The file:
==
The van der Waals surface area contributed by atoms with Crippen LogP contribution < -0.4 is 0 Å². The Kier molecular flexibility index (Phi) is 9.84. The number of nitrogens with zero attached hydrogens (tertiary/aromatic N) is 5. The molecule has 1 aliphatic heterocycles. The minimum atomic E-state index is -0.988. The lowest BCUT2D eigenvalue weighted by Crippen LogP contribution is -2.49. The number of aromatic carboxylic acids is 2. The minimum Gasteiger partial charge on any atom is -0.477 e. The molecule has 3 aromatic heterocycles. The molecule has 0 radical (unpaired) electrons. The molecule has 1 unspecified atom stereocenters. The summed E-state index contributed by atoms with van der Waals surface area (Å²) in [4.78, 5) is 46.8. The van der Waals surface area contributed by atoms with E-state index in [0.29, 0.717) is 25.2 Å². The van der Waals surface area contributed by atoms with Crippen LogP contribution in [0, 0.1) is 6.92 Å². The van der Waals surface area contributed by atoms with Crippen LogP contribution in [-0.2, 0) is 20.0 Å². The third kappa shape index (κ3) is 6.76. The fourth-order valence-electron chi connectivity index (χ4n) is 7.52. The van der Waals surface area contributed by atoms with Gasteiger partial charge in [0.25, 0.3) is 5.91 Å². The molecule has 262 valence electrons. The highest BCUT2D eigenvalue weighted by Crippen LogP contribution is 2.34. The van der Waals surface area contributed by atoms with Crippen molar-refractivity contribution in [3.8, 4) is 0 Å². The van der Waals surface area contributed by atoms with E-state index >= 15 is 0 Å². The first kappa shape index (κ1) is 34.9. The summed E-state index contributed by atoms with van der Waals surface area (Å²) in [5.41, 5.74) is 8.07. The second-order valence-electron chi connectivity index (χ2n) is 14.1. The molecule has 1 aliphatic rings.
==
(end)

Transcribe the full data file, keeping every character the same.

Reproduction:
The van der Waals surface area contributed by atoms with Crippen LogP contribution < -0.4 is 0 Å². The Kier molecular flexibility index (Phi) is 9.84. The number of nitrogens with zero attached hydrogens (tertiary/aromatic N) is 5. The molecule has 1 aliphatic heterocycles. The minimum atomic E-state index is -0.988. The lowest BCUT2D eigenvalue weighted by Crippen LogP contribution is -2.49. The number of aromatic carboxylic acids is 2. The minimum Gasteiger partial charge on any atom is -0.477 e. The molecule has 3 aromatic heterocycles. The molecule has 0 radical (unpaired) electrons. The molecule has 1 unspecified atom stereocenters. The summed E-state index contributed by atoms with van der Waals surface area (Å²) in [4.78, 5) is 46.8. The van der Waals surface area contributed by atoms with E-state index in [0.29, 0.717) is 25.2 Å². The van der Waals surface area contributed by atoms with Crippen LogP contribution in [0, 0.1) is 6.92 Å². The van der Waals surface area contributed by atoms with Crippen LogP contribution in [-0.2, 0) is 20.0 Å². The third kappa shape index (κ3) is 6.76. The fourth-order valence-electron chi connectivity index (χ4n) is 7.52. The van der Waals surface area contributed by atoms with Gasteiger partial charge in [0.25, 0.3) is 5.91 Å². The molecule has 262 valence electrons. The highest BCUT2D eigenvalue weighted by Crippen LogP contribution is 2.34. The van der Waals surface area contributed by atoms with Crippen molar-refractivity contribution in [3.8, 4) is 0 Å². The van der Waals surface area contributed by atoms with E-state index >= 15 is 0 Å². The first kappa shape index (κ1) is 34.9. The summed E-state index contributed by atoms with van der Waals surface area (Å²) in [5.41, 5.74) is 8.07. The second-order valence-electron chi connectivity index (χ2n) is 14.1. The molecule has 1 aliphatic rings.